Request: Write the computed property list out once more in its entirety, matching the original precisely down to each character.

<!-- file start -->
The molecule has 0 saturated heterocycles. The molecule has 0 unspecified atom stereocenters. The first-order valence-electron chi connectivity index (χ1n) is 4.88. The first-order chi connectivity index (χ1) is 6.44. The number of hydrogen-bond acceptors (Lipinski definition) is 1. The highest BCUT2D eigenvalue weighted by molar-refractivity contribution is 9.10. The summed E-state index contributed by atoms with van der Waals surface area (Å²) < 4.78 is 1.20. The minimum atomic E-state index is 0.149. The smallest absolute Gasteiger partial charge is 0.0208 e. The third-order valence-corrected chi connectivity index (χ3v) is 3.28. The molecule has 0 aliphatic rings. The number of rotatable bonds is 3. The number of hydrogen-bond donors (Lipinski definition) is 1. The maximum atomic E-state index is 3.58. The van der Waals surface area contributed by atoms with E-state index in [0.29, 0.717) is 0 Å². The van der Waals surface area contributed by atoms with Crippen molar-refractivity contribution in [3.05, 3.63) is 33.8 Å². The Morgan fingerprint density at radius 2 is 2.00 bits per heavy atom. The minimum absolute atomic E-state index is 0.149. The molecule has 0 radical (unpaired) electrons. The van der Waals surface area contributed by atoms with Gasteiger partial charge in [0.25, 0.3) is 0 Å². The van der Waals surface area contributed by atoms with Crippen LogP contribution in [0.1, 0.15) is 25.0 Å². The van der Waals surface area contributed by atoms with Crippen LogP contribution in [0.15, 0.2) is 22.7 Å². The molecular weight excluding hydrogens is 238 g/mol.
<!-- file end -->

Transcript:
The molecule has 0 saturated heterocycles. The molecule has 0 unspecified atom stereocenters. The first-order valence-electron chi connectivity index (χ1n) is 4.88. The first-order chi connectivity index (χ1) is 6.44. The number of hydrogen-bond acceptors (Lipinski definition) is 1. The highest BCUT2D eigenvalue weighted by molar-refractivity contribution is 9.10. The summed E-state index contributed by atoms with van der Waals surface area (Å²) < 4.78 is 1.20. The minimum atomic E-state index is 0.149. The smallest absolute Gasteiger partial charge is 0.0208 e. The third-order valence-corrected chi connectivity index (χ3v) is 3.28. The molecule has 0 aliphatic rings. The number of rotatable bonds is 3. The number of hydrogen-bond donors (Lipinski definition) is 1. The maximum atomic E-state index is 3.58. The van der Waals surface area contributed by atoms with E-state index in [0.29, 0.717) is 0 Å². The van der Waals surface area contributed by atoms with Crippen molar-refractivity contribution in [3.05, 3.63) is 33.8 Å². The Morgan fingerprint density at radius 2 is 2.00 bits per heavy atom. The minimum absolute atomic E-state index is 0.149. The molecule has 0 radical (unpaired) electrons. The van der Waals surface area contributed by atoms with Gasteiger partial charge in [0.25, 0.3) is 0 Å². The van der Waals surface area contributed by atoms with Crippen LogP contribution in [0.1, 0.15) is 25.0 Å². The van der Waals surface area contributed by atoms with Crippen LogP contribution in [0.15, 0.2) is 22.7 Å². The molecular weight excluding hydrogens is 238 g/mol.